No new franchises were opened in 1990, and the company went through a period of consolidation over the next several years. Competitors like Columbo and Freshens started to invade the froyo market, and even big ice-cream shops like Baskin-Robbins began serving frozen yogurt.
Fast forward two more decades, and TCBY was down to only about 400 stores in the United States. People were getting their yogurt fix in a new way: self-serve. TCBY? More like DIY.
Frozen yogurt shops like Red Mango have popped up everywhere. If you don’t have one of these self-serve yogurt stores in your neighborhood, you no doubt have another: 16 Handles, Yogurtland, Menchie’s, and Sweet Frog, just to name a few. You know the ones.
These shops put customers in complete control of their froyo experience, and as your kid overfills the container with yogurt and toppings, you get charged by weight. Sounds like a great way to increase the average ticket size. No more waiting in line for a lackadaisical high-school kid to hand over your chocolate and vanilla swirl.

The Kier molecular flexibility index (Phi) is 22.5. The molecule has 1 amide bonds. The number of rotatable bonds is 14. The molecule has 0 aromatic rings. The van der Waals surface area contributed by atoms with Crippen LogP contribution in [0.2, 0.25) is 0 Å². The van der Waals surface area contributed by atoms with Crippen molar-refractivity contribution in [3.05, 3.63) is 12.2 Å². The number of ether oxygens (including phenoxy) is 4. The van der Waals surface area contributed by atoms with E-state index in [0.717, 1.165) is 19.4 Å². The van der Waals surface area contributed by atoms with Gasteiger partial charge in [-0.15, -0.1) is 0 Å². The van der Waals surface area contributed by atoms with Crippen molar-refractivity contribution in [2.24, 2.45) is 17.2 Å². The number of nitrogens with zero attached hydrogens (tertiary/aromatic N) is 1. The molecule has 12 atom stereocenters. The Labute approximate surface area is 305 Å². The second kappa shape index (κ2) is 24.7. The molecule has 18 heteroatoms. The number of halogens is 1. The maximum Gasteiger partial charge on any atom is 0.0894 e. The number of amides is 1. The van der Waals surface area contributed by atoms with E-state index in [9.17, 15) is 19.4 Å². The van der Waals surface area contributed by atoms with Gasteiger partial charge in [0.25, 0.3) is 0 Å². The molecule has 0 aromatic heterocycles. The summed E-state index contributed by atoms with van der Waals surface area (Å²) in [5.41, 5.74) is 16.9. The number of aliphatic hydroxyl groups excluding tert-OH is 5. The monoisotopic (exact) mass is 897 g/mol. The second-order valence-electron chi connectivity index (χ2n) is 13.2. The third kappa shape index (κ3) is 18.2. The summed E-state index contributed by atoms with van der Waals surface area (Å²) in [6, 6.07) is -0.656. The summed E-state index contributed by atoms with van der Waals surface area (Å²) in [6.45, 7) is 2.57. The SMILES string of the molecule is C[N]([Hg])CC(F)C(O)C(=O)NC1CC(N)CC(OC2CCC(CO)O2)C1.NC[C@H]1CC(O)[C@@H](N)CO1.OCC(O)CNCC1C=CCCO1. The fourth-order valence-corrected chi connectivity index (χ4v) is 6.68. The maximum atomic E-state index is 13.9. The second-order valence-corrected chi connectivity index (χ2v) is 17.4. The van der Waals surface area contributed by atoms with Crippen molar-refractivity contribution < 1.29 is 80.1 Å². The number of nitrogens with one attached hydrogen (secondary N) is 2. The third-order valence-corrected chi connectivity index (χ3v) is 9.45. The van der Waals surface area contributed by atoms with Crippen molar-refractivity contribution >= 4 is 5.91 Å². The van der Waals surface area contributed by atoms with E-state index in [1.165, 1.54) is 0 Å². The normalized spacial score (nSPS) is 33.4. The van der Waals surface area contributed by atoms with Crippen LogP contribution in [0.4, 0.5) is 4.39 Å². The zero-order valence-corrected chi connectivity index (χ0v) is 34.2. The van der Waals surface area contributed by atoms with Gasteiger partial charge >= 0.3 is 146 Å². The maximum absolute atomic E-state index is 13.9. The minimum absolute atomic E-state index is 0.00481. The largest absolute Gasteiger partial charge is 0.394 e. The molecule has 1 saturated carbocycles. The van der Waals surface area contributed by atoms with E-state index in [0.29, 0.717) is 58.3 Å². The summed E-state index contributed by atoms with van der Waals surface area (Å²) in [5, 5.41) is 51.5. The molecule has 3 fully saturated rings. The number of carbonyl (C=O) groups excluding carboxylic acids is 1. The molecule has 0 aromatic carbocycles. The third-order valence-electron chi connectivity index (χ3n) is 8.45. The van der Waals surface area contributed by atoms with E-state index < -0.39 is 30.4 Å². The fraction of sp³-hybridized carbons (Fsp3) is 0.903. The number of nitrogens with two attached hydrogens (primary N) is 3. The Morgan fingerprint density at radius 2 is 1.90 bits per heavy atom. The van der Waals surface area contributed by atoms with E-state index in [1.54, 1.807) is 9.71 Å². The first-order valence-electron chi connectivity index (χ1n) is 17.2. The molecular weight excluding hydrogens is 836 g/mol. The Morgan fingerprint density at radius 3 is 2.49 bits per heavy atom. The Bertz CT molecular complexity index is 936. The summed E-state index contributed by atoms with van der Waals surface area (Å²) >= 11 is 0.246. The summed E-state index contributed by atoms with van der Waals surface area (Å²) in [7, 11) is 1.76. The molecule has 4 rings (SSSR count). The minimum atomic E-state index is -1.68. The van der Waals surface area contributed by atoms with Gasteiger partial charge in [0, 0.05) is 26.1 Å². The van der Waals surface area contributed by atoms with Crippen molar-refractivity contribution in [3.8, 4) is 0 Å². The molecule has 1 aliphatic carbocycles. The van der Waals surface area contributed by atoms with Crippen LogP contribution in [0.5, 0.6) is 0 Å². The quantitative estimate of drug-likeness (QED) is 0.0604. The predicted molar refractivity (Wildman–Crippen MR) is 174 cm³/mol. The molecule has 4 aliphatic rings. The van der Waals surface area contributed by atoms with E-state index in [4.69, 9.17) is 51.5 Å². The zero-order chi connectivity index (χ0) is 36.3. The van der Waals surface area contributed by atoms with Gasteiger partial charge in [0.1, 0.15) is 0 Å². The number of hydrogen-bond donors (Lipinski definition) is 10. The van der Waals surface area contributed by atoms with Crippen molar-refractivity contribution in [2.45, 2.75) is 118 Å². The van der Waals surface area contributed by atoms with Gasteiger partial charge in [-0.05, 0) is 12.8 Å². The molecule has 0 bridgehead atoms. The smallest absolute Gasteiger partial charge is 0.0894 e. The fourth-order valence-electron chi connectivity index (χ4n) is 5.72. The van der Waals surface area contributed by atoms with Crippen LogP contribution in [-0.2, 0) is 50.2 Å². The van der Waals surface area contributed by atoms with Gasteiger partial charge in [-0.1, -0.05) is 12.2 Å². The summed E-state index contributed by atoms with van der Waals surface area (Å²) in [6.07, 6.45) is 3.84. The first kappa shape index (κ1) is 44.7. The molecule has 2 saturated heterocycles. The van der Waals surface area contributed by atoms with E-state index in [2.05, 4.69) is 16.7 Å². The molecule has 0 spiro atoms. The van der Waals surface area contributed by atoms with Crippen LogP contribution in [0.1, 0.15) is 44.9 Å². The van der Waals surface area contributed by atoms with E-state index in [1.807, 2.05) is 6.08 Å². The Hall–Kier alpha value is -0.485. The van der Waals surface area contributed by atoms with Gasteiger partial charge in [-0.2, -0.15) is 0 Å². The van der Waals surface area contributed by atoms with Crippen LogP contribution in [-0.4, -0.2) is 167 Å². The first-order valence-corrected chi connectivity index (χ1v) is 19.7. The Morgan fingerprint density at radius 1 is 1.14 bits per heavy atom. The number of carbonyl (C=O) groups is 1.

Self-serve frozen yogurt shops didn’t invent anything new – they simply capitalized on the DIY trend. Pinkberry launched in 2005 and has grown to more than 100 stores – mostly in Southern California and New York. Red Mango, which opened in 2003, operates more than 190 locations in 25 states.
These are just two of the many froyo shops across the country.
The self-serve trend wasn’t lost on TCBY. The company hasn’t opened a traditional store in five years, instead focusing on the self-serve model. It has opened more than 100 such stores since 2010.
TCBY is a great example of the need to evolve your business to keep up with what consumers want. When it comes to frozen yogurt, the trend is to step back and let customers get their yogurt on their own terms. TCBY, though it seemed to fizzle in the froyo market for awhile, gets it, and is back.
It’s amazing how these companies found success by taking a simple thing and refocusing on customer desires or finding new customer desires: a cool, new mattress that’s more comfortable and comes with a 100-day trial; making eyebrows more important than ever and building customers starting from the eyebrows; making gym classes fashionable; making a connected home environmentally friendly and cool; and latching on to the latest trend in how consumers want their frozen yogurt.
All of these ideas seem so simple, but are they really? How can you refocus to customer needs or create something desirable by focusing on one core thing in your industry? I invite you to leave your comments below.